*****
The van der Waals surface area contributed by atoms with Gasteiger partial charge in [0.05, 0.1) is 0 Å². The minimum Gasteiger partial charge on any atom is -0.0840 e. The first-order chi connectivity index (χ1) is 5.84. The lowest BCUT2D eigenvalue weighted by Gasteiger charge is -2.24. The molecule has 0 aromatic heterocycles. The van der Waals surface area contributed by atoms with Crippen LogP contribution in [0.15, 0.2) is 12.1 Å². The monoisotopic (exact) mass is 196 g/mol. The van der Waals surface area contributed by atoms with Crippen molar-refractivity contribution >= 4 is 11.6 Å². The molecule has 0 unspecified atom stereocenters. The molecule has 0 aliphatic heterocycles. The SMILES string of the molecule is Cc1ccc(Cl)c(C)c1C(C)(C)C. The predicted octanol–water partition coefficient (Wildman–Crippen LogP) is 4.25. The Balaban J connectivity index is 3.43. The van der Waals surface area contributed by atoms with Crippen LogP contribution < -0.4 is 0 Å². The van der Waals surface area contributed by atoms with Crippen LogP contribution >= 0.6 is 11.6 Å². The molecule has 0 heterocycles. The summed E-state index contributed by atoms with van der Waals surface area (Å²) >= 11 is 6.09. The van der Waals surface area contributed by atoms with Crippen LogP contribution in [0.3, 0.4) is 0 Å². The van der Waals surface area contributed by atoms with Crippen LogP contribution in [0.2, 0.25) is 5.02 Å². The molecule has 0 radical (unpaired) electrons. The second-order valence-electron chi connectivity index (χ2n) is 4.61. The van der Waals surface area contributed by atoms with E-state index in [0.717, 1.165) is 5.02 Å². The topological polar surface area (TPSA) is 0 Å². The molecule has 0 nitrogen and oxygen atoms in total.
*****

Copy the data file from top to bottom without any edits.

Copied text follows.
The van der Waals surface area contributed by atoms with Gasteiger partial charge in [0.05, 0.1) is 0 Å². The minimum Gasteiger partial charge on any atom is -0.0840 e. The first-order chi connectivity index (χ1) is 5.84. The lowest BCUT2D eigenvalue weighted by Gasteiger charge is -2.24. The molecule has 0 aromatic heterocycles. The van der Waals surface area contributed by atoms with Crippen LogP contribution in [0.15, 0.2) is 12.1 Å². The monoisotopic (exact) mass is 196 g/mol. The van der Waals surface area contributed by atoms with Crippen molar-refractivity contribution >= 4 is 11.6 Å². The molecule has 0 unspecified atom stereocenters. The molecule has 0 aliphatic heterocycles. The SMILES string of the molecule is Cc1ccc(Cl)c(C)c1C(C)(C)C. The predicted octanol–water partition coefficient (Wildman–Crippen LogP) is 4.25. The Balaban J connectivity index is 3.43. The van der Waals surface area contributed by atoms with Crippen LogP contribution < -0.4 is 0 Å². The van der Waals surface area contributed by atoms with Crippen LogP contribution >= 0.6 is 11.6 Å². The molecule has 0 heterocycles. The summed E-state index contributed by atoms with van der Waals surface area (Å²) >= 11 is 6.09. The van der Waals surface area contributed by atoms with Crippen LogP contribution in [0.3, 0.4) is 0 Å². The van der Waals surface area contributed by atoms with Crippen LogP contribution in [0.2, 0.25) is 5.02 Å². The molecule has 0 radical (unpaired) electrons. The second-order valence-electron chi connectivity index (χ2n) is 4.61. The van der Waals surface area contributed by atoms with E-state index in [0.717, 1.165) is 5.02 Å². The topological polar surface area (TPSA) is 0 Å². The molecule has 0 nitrogen and oxygen atoms in total.